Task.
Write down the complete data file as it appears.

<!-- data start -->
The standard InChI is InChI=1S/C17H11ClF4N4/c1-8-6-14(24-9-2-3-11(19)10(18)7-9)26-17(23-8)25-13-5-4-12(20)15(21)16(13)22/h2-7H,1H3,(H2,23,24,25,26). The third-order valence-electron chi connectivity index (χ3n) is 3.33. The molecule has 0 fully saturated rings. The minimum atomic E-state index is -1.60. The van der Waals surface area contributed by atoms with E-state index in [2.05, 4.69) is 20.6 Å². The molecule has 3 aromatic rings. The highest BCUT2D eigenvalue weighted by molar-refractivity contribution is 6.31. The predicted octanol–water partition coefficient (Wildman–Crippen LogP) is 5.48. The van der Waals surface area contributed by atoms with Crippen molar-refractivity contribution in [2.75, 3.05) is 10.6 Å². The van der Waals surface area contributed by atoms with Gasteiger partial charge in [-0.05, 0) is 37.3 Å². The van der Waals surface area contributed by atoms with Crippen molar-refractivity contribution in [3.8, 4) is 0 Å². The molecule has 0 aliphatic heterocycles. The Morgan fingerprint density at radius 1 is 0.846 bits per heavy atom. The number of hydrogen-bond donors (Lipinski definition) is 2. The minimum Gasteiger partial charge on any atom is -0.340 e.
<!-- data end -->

The standard InChI is InChI=1S/C17H11ClF4N4/c1-8-6-14(24-9-2-3-11(19)10(18)7-9)26-17(23-8)25-13-5-4-12(20)15(21)16(13)22/h2-7H,1H3,(H2,23,24,25,26). The third-order valence-electron chi connectivity index (χ3n) is 3.33. The molecule has 0 fully saturated rings. The minimum atomic E-state index is -1.60. The van der Waals surface area contributed by atoms with E-state index in [2.05, 4.69) is 20.6 Å². The molecule has 3 aromatic rings. The highest BCUT2D eigenvalue weighted by molar-refractivity contribution is 6.31. The predicted octanol–water partition coefficient (Wildman–Crippen LogP) is 5.48. The van der Waals surface area contributed by atoms with Crippen molar-refractivity contribution in [2.75, 3.05) is 10.6 Å². The van der Waals surface area contributed by atoms with Gasteiger partial charge in [-0.05, 0) is 37.3 Å². The van der Waals surface area contributed by atoms with Crippen molar-refractivity contribution in [3.8, 4) is 0 Å². The molecule has 0 aliphatic heterocycles. The Morgan fingerprint density at radius 1 is 0.846 bits per heavy atom. The number of hydrogen-bond donors (Lipinski definition) is 2. The minimum Gasteiger partial charge on any atom is -0.340 e.